• 6 spindly, black legs covered in white bands
  • Feathery (plumose) antennae
  • Small head with large compound eyes and a long, needle-like tube (proboscis)
  • Slender body with a long, cylindrical abdomen covered in white markings
  • A characteristic white stripe on the center line of the head and thorax
  • 1 pair of narrow, membranous wings

Yellow fever mosquitoes tend to live in close proximity to people, and can be found both indoors and outdoors.

Their biting and breeding behaviors are similar to the Asian Tiger Mosquito—they are daytime biters that are most active at dawn and dusk, and they lay their eggs in water-collecting containers.

Notable diseases they carry include yellow fever virus, Zika, dengue, and chikungunya.

Size: 1/6″ – 1/4″ long (4 – 7 mm); about the size of a flaxseed

Color: Dark brown or black with white markings

Shape: Slender body with a long abdomen, feathery antennae, needle-like mouthparts, 6 spindly legs, and 1 pair of wings

  • 6 spindly, black legs covered in white bands
  • Feathery (plumose) antennae
  • Small head with large compound eyes and a long, needle-like tube (proboscis)
  • Slender body with a long, cylindrical abdomen covered in white markings
  • A characteristic white lyre-shaped marking on the thorax
  • 1 pair of narrow, membranous wings

Eastern saltmarsh mosquitoes are usually encountered in areas along the East Coast.

Their main breeding sites are coastal salt marshes, where they lay their eggs in moist soil just above water level. They are strong fliers and can travel more than 30 miles from their breeding sites.

Biting happens most frequently at dawn and dusk, although these mosquitoes may also bite during the day when disturbed.

Notable diseases they carry include eastern equine encephalitis and dog heartworm.

Size: 1/8″ – 1/4″ long (3 – 7 mm); about the size of a flaxseed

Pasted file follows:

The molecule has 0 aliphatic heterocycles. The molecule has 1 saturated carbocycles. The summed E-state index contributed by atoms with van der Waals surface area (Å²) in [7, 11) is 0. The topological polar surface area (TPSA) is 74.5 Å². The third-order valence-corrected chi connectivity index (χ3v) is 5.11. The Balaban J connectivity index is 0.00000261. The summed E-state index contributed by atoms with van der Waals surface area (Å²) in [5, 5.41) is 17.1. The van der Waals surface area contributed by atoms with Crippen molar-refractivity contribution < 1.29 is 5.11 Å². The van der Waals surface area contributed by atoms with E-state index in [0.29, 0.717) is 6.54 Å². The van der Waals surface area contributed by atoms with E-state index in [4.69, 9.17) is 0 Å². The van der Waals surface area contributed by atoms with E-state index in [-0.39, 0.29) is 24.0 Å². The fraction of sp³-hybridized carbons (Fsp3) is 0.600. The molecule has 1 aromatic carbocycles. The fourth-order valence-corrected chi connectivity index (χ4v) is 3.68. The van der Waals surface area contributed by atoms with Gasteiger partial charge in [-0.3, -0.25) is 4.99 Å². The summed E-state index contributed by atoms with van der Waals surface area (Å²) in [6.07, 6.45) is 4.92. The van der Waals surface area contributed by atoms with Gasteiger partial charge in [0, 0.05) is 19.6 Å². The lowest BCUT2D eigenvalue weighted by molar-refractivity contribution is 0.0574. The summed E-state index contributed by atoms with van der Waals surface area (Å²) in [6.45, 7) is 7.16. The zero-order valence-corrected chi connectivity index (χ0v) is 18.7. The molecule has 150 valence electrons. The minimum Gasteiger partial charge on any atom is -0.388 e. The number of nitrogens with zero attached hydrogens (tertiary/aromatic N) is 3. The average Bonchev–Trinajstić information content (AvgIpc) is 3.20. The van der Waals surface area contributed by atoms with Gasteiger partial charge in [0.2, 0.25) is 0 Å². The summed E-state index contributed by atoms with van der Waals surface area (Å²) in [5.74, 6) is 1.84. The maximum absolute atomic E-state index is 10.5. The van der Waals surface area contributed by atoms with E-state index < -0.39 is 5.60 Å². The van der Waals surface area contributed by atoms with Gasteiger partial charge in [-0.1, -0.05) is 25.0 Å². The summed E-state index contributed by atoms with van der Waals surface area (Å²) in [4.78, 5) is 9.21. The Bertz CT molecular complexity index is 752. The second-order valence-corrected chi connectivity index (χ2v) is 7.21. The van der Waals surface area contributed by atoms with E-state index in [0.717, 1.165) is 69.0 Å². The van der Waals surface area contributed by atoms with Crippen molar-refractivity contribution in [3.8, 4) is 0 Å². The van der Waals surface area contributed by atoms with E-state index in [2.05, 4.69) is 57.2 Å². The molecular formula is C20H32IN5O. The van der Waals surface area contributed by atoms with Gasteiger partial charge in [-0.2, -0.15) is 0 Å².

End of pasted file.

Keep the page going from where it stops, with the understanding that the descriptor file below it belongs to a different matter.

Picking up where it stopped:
Color: Golden brown with pale stripes

Shape: Slender body with a long abdomen, feathery antennae, needle-like mouthparts, 6 spindly legs, and 1 pair of wings

  • 6 spindly, brown legs with pale bands and a yellow section in the middle
  • Feathery (plumose) antennae
  • Small head with large compound eyes and a long, needle-like tube (proboscis)
  • Slender body with a long, cylindrical abdomen and pale stripes
  • 1 pair of narrow, membranous wings

Common malaria mosquitoes are primarily found in the eastern and southeastern parts of the United States. They are the only species of mosquito that carries malaria.

These mosquitoes are active throughout the night, although biting is most frequent around dusk and dawn.

They lay their eggs on the surface of stagnant water, often in freshwater areas like ponds, streams, birdbaths, kiddie pools, and pet water bowls.

Size: 1/6″ – 1/5″ long (4 – 5 mm); about the size of a flaxseed

Color: Light brown to dark brown

Shape: Slender body with a long abdomen, feathery antennae, needle-like mouthparts, 6 spindly legs, and 1 pair of wings

  • 6 spindly brown legs with lighter spots at the joints
  • Feathery (plumose) antennae
  • Small head with large compound eyes and a long, needle-like tube (proboscis)
  • Slender body with a long, cylindrical abdomen
  • A distinct resting position with the abdomen pointed up in the air at a 45° angle
  • 1 pair of narrow, membranous wings with 4 dark spots